In 1970s England a family is terrorised by something unexplainable.
Chinese-Malay-Aussie filmmaker James Wan has been energising the horror genre since he burst onto the scene with 2004s Saw.
His low budget roots have led to huge box office success and he’s got a unique sense of style which has survived the transition to larger productions. In 2013, be brought all of that to bear on The Conjuring, which went on to become the second biggest horror film of all time (after The Exorcist, if you’re wondering).
Fresh from the triumph of Furious 7 ($1.5 billion gross) he’s back on a smaller scale to deliver the creeps once more, and he does so in fine fashion with The Conjuring 2.
There’s something pretty unique about these films - they’re suffused with a sense of the more languid pacing and constant unease of 70s horror, helped by the period setting. But Wan also brings in canny camera moves, mesmerising visual flourishes and more than a little of the modern jump scare film language.
The result is a film that manages to be both slow paced and frenetic, unafraid to spend time on gentler scenes but willing to go full bore on the chills when it needs to. And that gives it immense crossover appeal, a gateway horror which ebbs and flows and makes for solid date night fodder.
I’m a big fan of Wan’s take on ghost stories which are totally willing to show off the spectres. It’s a grounded approach to the subgenre, which can lead to some slightly silly moments but plenty more epically creepy encounters.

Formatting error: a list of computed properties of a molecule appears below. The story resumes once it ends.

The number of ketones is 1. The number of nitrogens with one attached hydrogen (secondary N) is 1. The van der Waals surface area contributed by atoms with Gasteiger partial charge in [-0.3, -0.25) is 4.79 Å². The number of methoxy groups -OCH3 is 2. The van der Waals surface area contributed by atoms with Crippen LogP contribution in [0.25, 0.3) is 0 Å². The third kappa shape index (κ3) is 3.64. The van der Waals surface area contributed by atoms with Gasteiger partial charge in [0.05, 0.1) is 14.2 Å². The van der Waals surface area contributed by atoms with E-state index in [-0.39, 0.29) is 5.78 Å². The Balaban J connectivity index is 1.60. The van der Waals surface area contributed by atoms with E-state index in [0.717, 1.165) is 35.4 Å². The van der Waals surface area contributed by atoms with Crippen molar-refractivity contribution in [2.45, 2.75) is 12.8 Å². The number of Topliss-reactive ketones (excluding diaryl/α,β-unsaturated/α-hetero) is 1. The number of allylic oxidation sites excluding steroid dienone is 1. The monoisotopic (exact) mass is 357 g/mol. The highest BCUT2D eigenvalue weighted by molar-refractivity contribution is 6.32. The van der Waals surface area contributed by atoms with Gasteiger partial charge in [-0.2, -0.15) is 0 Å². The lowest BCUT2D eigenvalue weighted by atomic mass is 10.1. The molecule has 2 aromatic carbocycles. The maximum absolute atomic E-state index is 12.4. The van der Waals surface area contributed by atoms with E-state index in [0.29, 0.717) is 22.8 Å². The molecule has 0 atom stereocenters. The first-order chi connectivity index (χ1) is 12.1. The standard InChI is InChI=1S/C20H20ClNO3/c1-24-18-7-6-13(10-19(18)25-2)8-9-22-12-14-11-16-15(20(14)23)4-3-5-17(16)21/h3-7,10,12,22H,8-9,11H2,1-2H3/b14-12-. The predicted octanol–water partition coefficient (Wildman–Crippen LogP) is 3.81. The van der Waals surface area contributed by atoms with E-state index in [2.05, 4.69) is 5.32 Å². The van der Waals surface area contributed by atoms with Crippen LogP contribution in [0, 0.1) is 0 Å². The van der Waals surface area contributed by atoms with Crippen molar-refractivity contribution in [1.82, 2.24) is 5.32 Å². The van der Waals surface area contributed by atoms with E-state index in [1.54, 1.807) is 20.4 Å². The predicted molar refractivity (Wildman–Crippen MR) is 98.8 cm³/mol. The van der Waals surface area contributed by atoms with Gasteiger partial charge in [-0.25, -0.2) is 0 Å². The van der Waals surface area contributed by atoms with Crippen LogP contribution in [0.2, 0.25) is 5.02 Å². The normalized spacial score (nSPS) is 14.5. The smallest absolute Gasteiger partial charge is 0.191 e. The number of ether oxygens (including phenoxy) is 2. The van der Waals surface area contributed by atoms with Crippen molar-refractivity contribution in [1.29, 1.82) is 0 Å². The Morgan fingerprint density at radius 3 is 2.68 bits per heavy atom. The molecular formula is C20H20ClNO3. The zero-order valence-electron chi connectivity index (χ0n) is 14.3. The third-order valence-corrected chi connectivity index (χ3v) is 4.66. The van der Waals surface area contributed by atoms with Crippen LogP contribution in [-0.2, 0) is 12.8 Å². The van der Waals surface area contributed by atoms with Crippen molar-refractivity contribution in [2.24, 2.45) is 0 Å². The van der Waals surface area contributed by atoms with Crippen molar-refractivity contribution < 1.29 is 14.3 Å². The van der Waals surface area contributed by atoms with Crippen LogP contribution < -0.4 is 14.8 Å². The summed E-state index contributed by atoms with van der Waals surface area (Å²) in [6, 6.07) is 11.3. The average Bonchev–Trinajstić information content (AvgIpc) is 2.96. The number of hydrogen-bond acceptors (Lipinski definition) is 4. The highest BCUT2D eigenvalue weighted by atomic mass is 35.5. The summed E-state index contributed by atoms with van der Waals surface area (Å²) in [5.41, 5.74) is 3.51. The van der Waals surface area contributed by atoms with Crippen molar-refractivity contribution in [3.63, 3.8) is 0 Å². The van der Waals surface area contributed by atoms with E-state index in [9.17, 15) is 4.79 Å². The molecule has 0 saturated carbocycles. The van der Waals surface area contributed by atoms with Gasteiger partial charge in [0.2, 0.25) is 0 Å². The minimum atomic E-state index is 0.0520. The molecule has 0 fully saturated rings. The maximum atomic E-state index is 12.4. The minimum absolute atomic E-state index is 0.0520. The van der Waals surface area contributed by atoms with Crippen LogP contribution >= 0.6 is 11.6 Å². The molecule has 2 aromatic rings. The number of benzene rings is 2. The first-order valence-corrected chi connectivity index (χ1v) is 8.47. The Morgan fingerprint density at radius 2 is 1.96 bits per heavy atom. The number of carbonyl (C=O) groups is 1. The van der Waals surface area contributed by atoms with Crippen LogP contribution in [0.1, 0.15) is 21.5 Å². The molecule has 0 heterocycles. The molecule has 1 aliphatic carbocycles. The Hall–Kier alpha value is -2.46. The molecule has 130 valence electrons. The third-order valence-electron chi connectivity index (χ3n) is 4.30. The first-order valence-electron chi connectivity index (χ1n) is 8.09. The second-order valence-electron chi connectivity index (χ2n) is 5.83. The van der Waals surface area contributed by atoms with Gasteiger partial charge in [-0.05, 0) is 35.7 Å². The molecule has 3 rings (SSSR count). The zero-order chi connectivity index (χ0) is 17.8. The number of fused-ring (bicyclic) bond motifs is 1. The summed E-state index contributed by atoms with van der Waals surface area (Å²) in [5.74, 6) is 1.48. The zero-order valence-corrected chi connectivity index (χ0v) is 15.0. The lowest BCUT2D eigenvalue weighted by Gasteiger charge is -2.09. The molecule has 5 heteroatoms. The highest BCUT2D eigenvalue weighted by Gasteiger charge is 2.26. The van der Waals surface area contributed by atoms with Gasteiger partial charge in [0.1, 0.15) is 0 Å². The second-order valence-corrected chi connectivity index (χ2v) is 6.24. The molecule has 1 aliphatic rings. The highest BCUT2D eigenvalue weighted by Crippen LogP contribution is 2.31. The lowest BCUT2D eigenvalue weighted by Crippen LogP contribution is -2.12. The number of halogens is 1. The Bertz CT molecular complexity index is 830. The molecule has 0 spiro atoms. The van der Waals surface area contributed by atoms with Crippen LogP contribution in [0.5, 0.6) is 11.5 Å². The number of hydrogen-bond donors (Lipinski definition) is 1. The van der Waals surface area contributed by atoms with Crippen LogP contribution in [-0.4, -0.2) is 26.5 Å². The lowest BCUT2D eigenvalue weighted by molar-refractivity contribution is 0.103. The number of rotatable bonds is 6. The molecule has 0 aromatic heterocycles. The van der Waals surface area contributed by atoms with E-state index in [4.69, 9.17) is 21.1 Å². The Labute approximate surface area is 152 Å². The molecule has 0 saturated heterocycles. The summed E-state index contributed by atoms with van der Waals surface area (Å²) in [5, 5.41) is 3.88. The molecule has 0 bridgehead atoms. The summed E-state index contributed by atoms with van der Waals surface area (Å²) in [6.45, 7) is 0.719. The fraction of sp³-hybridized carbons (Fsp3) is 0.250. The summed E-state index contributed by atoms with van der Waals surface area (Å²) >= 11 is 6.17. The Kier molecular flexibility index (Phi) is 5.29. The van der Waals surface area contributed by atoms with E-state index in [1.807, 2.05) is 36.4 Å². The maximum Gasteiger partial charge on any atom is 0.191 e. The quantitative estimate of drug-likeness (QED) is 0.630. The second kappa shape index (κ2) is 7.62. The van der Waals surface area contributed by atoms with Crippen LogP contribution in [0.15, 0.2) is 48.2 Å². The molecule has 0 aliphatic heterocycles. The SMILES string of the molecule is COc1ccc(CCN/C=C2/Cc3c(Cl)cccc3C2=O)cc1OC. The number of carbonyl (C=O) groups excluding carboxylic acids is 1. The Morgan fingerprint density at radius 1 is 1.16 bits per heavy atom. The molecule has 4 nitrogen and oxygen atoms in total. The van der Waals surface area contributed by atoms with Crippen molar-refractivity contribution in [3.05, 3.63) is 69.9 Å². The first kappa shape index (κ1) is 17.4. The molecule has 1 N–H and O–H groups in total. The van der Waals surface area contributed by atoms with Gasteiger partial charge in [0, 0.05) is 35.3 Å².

It’s fair to say that Wan’s direction is the real star here but those in front of the camera acquit themselves well. Patrick Wilson and Vera Farmiga’s investigators are somewhat marginal this time around and their self-contained story isn’t that interesting.
Instead we spend a good deal of time on the ground in the UK as events escalate. Some of the accents are a tad broad but Frances O’Connor does good work and I could have sworn young American lass Madison Wolfe (True Detective) was a Brit from her spot on tones. Plus it’s always nice to see Irish folks Simon Delaney and Maria Doyle Kennedy.
At 134 minutes the film feels overlong and 15 minutes could easily drop out of the laggy opening hour. I also felt that some of the subtlety of the first film was lost in the overblown finale, especially for a film purporting to be based on true events.
Another issue I had - the house is massive. The council estate was recreated on a stage in LA and some liberties were taken to make it easier for the crew and, presumably, because Americans wouldn’t believe how tiny homes are in these waters. The result makes it look positively palatial.
Still The Conjuring 2 is a terrifically terrifying slice of genre goodness and should be able to more than replicate the success of the first film. It may even give you a few sleepless nights. More wonderful work from Wan.